|Acr Sarlink View Plb 2885|
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|Designed for capturing superb photos for you and taking crystal clear photos no matter where you are, the Nikon 6.1 MP camera is a professional portable body only. This Nikon D50 helps you to extend the storage size of the camera thanks to its flash memory card slot. With batteries found on this Nikon digital SLR camera, you can be ready to shoot photographs. Premium picture quality and outstanding performance are yours with the Nikon 6.1 MP camera. Play back the captured moments of your life and share them with family thanks to the 2-inch LCD monitor included with this Nikon D50. Be the envy of your friends with this Nikon digital SLR camera and its sophisticated silver body. Enlarging and cropping won't result in pixelated pictures if you get a camera with additional megapixels. What's more, the Nikon 6.1 MP camera is great for producing brilliant prints, with its 6.1 MP sensor, which allows you to produce stunning enlargements up to 8x11 inches. This Nikon D50 comes with only the body and no lens. Selecting the best interchangeable lenses based on your growing photography wants and needs is an advantage to buying the camera body separately.|
|UPC||00018208910229, 018208252312, 018208910168, 018208910267, 182088525818|
|Camera Type||Digital SLR|
|Sensor Resolution||6.1 MP|
|Sensor Size||15.6 x 23.7mm|
|Lens For SD||Body Only|
|Focus Adjustment||Automatic, Manual|
|Auto Focus type||TTL phase detection|
|Focal Length Equivalent to 35mm Camera||27 - 82.5mm|
|Max Shutter Speed||1/4000 sec|
|Min Shutter Speed||30 sec|
|Exposure compensation||±5 EV range, in 1/2 or 1/3 EV steps|
|Exposure Range||EV 0-20 ( ISO 100 )|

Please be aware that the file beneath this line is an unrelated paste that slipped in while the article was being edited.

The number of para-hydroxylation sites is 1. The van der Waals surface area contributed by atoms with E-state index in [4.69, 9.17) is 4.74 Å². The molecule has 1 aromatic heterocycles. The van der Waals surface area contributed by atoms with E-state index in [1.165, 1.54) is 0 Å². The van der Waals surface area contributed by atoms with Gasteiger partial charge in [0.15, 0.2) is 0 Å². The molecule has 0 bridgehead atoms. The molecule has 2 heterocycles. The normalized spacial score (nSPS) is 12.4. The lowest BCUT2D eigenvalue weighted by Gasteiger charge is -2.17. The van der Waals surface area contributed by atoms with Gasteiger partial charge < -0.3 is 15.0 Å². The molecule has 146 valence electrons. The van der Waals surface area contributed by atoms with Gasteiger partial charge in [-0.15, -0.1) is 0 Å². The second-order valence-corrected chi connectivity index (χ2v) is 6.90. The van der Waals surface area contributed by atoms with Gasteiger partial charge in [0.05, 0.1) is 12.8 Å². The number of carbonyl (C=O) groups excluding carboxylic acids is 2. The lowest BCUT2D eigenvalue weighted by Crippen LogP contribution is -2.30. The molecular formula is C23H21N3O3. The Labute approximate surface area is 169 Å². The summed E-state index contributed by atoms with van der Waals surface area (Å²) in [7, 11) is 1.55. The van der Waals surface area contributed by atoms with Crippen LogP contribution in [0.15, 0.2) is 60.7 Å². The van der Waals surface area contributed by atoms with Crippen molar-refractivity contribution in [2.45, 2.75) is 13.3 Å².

|Exposure Metering||3D color matrix II, Center-Weighted, Spot|
|Exposure Modes||Aperture-Priority, Automatic, Bulb, Manual, Program, Shutter-Priority, i-TTL Program Flash|
|Light Sensitivity||ISO 200-1600|
|Light Sensitivity Max||1600|
|Flash Type||Pop-up Flash|
|Red Eye Reduction||Yes|
|Camera Flash Features||AF Illuminator, Auto Flash, Fill-in Flash, Flash +/- Compensation, Flash Off, Front Sync Flash, Rear Sync Flash, Red-eye Reduction Flash, Slow Sync|
|Flash Modes||Auto Mode, Fill-in Mode, OFF mode, Rear Curtain Sync, Red-eye Reduction|
|Memory / Storage|
|Supported Flash Memory||SD Card, SD Memory Card|
|Viewfinder Type||Digital, Optical, Optical (Through-the-lens)|
|Optical Viewfinder Type||Eye-level mirror pentaprism|
|Viewfinder - Field Coverage||95%|
|Dioptric Correction Range||-1.6 to +0.5|
|Screen Details||LCD display - TFT active matrix - 2" - color|
|Microphone Type||With Built-in Microphone|
|Connector Types||1 x USB, 1 x composite video output|
|Expansion Slot||1 x SD Memory Card|
|System Requirements for PC Connection|
|Operating System Supported||Apple Mac OS X 10.1.5 or later, MS Windows 2000, MS Windows 98, MS Windows 98 SE, MS Windows ME, MS Windows XP|